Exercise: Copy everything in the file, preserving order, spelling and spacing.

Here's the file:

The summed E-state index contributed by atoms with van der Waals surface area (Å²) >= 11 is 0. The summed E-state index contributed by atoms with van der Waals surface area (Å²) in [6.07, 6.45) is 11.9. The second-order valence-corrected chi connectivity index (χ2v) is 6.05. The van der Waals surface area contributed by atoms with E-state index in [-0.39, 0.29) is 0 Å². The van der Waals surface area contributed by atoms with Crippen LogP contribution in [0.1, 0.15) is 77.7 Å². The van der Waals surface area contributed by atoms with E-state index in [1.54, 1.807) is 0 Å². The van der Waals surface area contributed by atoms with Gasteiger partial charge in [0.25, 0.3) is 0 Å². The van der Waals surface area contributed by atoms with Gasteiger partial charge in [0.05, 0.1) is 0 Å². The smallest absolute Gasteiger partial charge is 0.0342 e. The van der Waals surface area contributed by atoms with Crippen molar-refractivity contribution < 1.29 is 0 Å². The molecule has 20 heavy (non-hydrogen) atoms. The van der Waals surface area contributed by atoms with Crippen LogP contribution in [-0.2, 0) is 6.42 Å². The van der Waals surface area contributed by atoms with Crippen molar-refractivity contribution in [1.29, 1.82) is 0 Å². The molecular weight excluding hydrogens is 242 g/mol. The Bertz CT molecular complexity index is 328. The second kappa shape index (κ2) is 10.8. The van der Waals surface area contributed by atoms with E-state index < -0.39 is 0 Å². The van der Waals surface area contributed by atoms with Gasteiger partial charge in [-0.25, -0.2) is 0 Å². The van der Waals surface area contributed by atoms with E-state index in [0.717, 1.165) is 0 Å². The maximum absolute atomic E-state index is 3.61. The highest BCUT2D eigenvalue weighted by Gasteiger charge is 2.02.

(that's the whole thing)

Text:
The summed E-state index contributed by atoms with van der Waals surface area (Å²) >= 11 is 0. The summed E-state index contributed by atoms with van der Waals surface area (Å²) in [6.07, 6.45) is 11.9. The second-order valence-corrected chi connectivity index (χ2v) is 6.05. The van der Waals surface area contributed by atoms with E-state index in [-0.39, 0.29) is 0 Å². The van der Waals surface area contributed by atoms with Crippen LogP contribution in [0.1, 0.15) is 77.7 Å². The van der Waals surface area contributed by atoms with E-state index in [1.54, 1.807) is 0 Å². The van der Waals surface area contributed by atoms with Gasteiger partial charge in [0.25, 0.3) is 0 Å². The van der Waals surface area contributed by atoms with Gasteiger partial charge in [0.05, 0.1) is 0 Å². The smallest absolute Gasteiger partial charge is 0.0342 e. The van der Waals surface area contributed by atoms with Crippen molar-refractivity contribution < 1.29 is 0 Å². The molecule has 20 heavy (non-hydrogen) atoms. The van der Waals surface area contributed by atoms with Crippen LogP contribution in [-0.2, 0) is 6.42 Å². The van der Waals surface area contributed by atoms with Crippen molar-refractivity contribution in [1.29, 1.82) is 0 Å². The molecular weight excluding hydrogens is 242 g/mol. The Bertz CT molecular complexity index is 328. The second kappa shape index (κ2) is 10.8. The van der Waals surface area contributed by atoms with E-state index < -0.39 is 0 Å². The van der Waals surface area contributed by atoms with Gasteiger partial charge in [-0.25, -0.2) is 0 Å². The van der Waals surface area contributed by atoms with E-state index in [0.717, 1.165) is 0 Å². The maximum absolute atomic E-state index is 3.61. The highest BCUT2D eigenvalue weighted by Gasteiger charge is 2.02.